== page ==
I am happy to report she was waiting for me at the door of the coop. When I opened the door, she went right to the garage. I played it cool and watched from afar. Sure enough, within a minute or so, she went to her eggs! I was so thankful she didn’t have to be reminded this morning. I brought her some treats. She rewarded me with a good peck on the hand.

Another task for the day was freezing eggs. It’s May, and our hens always lay really well in May and June. By the end of June, half of the flock is trying to go broody, and the egg laying drops off. We have a few customers who love our eggs, but I am hesitant to take on too many more, as I have found, that later in the summer, things slow down. And, of course, in fall, there is the molt. And, of course, after that comes winter. And since we do not add light in our coop, egg production really slows down. But right now, we are overrun with eggs!

Since hard times are always coming in fall and winter, a few years ago, I started the habit of freezing eggs in May and June. Then, this coming Thanksgiving, when I need like two dozen eggs to make Thanksgiving pies and rolls and the like and only have two eggs in coop, all I have to do is bring out the frozen eggs.

One year, I had to take the walk of shame at the grocery store and buy eggs. It had been years since I had eaten grocery store eggs, but our hens really slowed down one winter when we had no new hens laying to help us through the slow times. We ended up making scrambled eggs one morning out of those store-bought eggs, and I could not believe the difference! The eggs were terrible to me, and, I am not kidding, I just about cried eating them. “They taste like depression,” I said. I couldn’t finish eating them. For real, you can taste the difference between happy eggs and sad eggs–at least I think I can.

After that, I started freezing eggs.

It’s a very simple process. I have tried a few different methods I read about on the internet, but this one worked best for me. If you are overrun with eggs and do not plan to add light to your coop in the winter, now is the perfect time to freeze your eggs. They will be great for baking, quiche, and even scrambled eggs come December.


muffin pan
small bowl
cooking spray
metal straw (optional)
gallon freezer bags for storage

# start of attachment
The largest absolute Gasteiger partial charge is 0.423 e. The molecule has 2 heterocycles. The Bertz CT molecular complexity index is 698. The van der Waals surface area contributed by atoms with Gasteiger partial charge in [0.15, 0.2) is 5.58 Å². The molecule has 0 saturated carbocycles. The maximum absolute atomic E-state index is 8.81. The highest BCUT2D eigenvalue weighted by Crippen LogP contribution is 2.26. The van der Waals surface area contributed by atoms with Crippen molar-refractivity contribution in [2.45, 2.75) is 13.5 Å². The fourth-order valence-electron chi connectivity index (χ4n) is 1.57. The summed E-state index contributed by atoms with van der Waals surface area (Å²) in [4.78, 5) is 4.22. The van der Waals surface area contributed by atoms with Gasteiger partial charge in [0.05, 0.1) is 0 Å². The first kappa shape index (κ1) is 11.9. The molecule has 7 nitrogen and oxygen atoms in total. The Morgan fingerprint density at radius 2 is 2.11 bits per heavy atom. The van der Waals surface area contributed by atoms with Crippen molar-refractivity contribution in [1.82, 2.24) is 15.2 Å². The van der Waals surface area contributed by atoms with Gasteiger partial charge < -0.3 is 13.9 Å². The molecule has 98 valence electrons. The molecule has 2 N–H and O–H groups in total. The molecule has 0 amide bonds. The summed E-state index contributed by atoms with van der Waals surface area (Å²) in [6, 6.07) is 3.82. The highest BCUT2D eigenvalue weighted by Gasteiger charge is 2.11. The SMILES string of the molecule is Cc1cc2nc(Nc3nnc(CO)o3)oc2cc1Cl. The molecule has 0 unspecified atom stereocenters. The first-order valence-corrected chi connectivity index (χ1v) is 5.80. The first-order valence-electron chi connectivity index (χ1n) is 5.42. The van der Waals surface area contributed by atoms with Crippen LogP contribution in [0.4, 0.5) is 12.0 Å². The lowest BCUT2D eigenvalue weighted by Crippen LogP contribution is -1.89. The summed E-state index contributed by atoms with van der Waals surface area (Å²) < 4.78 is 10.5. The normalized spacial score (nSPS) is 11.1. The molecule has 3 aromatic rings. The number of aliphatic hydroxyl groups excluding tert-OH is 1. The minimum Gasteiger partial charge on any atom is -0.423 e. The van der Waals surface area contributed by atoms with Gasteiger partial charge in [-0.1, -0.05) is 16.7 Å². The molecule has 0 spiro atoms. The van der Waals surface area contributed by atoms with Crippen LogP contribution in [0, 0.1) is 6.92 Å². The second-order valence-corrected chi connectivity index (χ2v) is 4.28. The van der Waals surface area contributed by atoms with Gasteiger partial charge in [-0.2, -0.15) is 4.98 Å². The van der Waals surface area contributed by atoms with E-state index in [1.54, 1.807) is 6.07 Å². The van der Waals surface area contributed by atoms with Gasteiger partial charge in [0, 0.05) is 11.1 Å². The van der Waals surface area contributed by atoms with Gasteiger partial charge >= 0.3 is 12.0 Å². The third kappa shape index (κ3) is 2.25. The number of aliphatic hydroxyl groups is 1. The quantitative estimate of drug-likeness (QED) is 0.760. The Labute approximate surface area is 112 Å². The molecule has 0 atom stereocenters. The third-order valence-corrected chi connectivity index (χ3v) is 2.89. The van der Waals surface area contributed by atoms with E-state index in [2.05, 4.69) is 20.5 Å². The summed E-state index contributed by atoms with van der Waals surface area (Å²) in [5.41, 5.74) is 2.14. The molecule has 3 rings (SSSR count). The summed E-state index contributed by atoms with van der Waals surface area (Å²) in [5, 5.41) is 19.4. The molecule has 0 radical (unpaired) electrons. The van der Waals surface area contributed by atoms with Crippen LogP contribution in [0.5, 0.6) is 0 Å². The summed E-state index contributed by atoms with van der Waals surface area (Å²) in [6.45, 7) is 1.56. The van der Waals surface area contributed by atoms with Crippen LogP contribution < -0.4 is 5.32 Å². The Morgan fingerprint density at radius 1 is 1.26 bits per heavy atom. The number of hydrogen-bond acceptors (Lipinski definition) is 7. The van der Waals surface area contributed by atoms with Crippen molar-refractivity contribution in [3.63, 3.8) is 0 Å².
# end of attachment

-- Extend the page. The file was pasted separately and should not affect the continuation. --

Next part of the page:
1. Spray your muffin pan with cooking spray.
  2. Crack an egg and scramble it in a small bowl. It’s best to scrambled it. I tried a batch without scrambling, and the yolk was just too hard and wouldn’t thaw properly after freezing.
  3. Pour each single egg into each individual muffin round.
  4. After you fill up each round, put your muffin pan into the freezer. Leave for a good half day. I always forget mine and leave them for a full day anyway.
  5. Remove your muffin pan and let it sit at room temperature for just about five minutes. This will allow the outside of the frozen egg to soften a bit and will make it easier to get the eggs out of the little round.
  6. Using a butter knife, pop out the frozen egg and place it in your freezer bag.
  7. After you have a dozen eggs in your gallon bag, seal it most of the way. Get out as much of the air as possible and then seal the bag. As an option, I use a metal straw and suck out any extra air, but you have to be careful not to suck up a piece of egg. This happened to me last time, and it was not pleasant.

Using Frozen Eggs

This has been the tricky part for me. Come winter, when you have to use your frozen eggs, you have to plan a bit. The eggs should be thawed in the refrigerator, but I can never plan ahead this well. Ron figured out how to use a low defrost setting on our microwave to thaw our eggs, but it’s tricky. I failed several times and accidentally cooked some eggs. I think thawing in the refrigerator is the best method.

I was told that you should use the frozen eggs within a year, and I can see this is ideal. However, we saved so many in 2020 that we were still eating them a year and half and up to two years later. They were still good! I could tell no difference between the year old and nearly two year old eggs.

I hope this can be helpful to any new chicken keepers who may read this. In your first year of keeping chickens, they will lay through the winter. In the second year, they will molt and will slow down quite a bit or even stop laying altogether in the winter. Freezing eggs now will keep you from having to eat sad eggs later.